CHARLESTON, W.Va. - While backyard beekeeping may have been unknown to some before the Charleston urban agriculture ordinance surfaced, the concept is nothing new to the roughly 70 members of the Kanawha Valley Beekeepers' Association.The proposed ordinance includes a provision allowing up to three beehives in backyards within city limits, and Steve May, president of the beekeepers' association, called the proposed law "a good thing."In the Kanawha Valley, the beekeepers' association provides education and support both for the general public and for local beekeepers. It has seen its membership rise from 10 to 12 several years ago to about 70 today, May said."Most people don't understand . . . the significance of those honeybees in their backyard," he said.The group also keeps an outreach yard with several beehives as part of its education mission.May, 62, has been around bees since he was 8 years old as he helped his aunt and uncle on the family farm near St. Albans. He started keeping bees himself in his 20s and has continued ever since."It gets in your blood after you do it awhile," he said. "It's contagious."May might be right. In the West Virginia Beekeepers' Association, he said, membership has risen from 868 members in 2010 to 909 members in 2011 and 1,056 in 2012.One reason for the increase could be the locally grown food movement, which has more and more people seeking either to grow their own food or obtain it from a local source.John Porter, a WVU Extension Office agent for Kanawha County, said that beekeeping is a fairly common practice and, yes, an increasing number of people are joining in."A lot of people are also interested in. . .supporting pollinators and honeybees in general," he said.That's how Sharon Pearson and her husband, Jim, got started. The couple has hives at their home and the home of Sharon's parents, both of which are in Dunbar. Sharon said she's never had a problem with her neighbors and the bees have been very beneficial for her garden. "I think urban agriculture is a necessary movement," she said. "We have to quit depending on cross-country and international commodities."She got started in beekeeping a few years ago when she read an article about Colony Collapse Disorder. That's when a bee colony suddenly disappears or dies off. While the cause is not known, cases started to skyrocket towards the end of the last decade."I felt like we could do something," she said.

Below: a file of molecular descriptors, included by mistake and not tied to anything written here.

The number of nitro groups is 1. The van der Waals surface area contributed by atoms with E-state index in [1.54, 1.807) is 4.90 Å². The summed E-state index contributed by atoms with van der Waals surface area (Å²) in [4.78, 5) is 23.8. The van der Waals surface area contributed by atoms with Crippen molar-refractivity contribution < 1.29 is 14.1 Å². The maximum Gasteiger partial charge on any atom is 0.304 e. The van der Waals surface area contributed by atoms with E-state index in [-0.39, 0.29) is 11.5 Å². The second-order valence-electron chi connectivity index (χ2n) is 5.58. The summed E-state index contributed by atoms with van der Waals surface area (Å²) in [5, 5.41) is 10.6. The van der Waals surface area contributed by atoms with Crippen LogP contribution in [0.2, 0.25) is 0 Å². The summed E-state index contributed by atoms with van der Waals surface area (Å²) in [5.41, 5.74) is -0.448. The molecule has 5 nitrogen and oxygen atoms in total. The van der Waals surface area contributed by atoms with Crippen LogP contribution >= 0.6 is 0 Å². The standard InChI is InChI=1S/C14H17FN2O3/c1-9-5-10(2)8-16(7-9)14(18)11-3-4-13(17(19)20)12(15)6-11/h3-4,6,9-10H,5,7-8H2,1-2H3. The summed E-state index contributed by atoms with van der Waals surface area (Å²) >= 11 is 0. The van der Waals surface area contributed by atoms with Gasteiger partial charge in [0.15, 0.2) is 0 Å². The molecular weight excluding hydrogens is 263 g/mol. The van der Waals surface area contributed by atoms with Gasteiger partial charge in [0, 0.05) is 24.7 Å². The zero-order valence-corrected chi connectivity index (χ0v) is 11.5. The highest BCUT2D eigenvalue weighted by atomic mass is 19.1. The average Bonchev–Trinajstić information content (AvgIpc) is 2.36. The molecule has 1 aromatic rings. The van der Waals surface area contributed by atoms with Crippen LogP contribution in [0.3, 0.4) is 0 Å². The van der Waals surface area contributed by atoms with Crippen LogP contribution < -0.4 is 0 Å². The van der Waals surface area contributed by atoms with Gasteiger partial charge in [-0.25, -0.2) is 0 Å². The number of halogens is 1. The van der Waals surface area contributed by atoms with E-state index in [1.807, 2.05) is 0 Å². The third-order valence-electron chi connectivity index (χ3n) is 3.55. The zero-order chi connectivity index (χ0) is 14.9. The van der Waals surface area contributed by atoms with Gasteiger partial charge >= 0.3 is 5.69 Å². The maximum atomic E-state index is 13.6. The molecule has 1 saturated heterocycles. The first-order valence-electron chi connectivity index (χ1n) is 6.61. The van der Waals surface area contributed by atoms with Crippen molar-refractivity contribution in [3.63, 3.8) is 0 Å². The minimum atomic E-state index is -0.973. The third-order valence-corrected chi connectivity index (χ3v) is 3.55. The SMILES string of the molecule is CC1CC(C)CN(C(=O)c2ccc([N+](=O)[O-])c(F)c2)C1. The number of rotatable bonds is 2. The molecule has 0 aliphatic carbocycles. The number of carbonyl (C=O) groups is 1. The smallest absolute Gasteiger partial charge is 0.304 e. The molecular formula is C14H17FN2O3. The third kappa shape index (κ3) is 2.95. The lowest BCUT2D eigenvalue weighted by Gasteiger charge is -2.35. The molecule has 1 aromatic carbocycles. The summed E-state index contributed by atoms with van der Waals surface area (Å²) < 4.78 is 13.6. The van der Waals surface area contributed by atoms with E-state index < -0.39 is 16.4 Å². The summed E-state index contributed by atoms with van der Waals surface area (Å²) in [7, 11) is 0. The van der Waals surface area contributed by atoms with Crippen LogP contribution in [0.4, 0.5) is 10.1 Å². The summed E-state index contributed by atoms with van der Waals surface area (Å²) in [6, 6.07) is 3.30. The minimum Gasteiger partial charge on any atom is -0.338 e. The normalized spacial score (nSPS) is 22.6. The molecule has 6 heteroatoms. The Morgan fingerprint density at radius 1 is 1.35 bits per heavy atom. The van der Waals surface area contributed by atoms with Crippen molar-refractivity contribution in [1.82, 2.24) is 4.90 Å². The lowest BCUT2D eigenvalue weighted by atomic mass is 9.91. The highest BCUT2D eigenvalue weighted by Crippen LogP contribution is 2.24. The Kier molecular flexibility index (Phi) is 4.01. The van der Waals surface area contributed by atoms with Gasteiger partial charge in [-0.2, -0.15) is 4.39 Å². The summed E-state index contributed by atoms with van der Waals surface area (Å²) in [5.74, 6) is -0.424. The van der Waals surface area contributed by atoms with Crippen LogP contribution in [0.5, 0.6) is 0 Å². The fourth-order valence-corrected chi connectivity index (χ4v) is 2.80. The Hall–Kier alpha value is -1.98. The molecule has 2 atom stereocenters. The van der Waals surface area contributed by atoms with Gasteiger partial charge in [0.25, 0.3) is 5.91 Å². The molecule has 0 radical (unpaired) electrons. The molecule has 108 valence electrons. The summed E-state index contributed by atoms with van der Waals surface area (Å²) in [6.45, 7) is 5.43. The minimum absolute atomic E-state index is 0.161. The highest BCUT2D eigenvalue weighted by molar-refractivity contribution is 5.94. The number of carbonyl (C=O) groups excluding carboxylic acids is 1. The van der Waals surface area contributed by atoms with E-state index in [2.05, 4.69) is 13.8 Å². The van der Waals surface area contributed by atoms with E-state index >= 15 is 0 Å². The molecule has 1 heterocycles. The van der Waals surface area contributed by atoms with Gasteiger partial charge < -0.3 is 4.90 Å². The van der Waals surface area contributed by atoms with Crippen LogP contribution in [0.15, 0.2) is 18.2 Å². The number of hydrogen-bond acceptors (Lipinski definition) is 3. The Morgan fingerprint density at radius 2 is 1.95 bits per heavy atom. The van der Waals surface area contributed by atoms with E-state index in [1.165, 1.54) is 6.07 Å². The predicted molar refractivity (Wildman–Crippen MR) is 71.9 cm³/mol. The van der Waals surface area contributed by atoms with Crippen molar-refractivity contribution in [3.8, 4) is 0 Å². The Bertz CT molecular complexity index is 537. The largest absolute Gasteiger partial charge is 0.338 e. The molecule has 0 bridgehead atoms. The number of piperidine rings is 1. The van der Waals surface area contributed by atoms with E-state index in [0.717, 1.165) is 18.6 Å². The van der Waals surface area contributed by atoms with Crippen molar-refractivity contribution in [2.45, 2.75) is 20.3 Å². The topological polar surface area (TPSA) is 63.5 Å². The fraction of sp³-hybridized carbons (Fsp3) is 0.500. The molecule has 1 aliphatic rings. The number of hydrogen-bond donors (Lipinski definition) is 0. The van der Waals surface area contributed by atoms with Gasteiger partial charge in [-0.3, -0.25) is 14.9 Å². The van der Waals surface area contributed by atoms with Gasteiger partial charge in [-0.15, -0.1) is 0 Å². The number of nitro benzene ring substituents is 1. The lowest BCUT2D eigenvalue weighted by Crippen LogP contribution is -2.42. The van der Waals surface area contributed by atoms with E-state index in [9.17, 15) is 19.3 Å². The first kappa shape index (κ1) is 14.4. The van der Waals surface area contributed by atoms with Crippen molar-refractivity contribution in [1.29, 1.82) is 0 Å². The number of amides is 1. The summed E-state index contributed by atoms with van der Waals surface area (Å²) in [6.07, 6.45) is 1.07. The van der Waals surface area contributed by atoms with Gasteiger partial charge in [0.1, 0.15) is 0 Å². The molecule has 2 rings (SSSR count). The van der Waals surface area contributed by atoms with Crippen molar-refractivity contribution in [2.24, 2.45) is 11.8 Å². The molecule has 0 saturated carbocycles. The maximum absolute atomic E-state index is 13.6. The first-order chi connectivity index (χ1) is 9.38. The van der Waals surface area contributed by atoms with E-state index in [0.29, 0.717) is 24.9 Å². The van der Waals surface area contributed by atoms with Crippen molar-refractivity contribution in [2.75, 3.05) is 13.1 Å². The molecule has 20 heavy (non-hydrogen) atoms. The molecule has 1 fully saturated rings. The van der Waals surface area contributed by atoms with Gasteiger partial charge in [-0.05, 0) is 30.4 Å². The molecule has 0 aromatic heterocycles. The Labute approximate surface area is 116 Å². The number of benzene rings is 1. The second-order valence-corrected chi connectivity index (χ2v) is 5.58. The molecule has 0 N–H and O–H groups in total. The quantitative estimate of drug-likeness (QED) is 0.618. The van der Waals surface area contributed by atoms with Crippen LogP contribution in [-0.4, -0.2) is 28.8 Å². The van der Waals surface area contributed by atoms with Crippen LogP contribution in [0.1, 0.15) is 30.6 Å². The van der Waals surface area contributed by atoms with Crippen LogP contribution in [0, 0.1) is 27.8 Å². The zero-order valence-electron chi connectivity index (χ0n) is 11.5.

Sharon began to research beekeeping, and the couple decided to start out on their own. The first year didn't go so well, as the novices bought faulty equipment that wasn't ideal for the bees.They learned from their mistakes, and this will be the fourth summer they have kept bees."It is something that after four years we have learned enough to speak to people and educate," she said. "They're amazing little critters."The harvesting of honey takes place in June, she said, and can sometimes be repeated again in the fall if conditions are favorable, as the bees need to have enough honey to make it through the winter.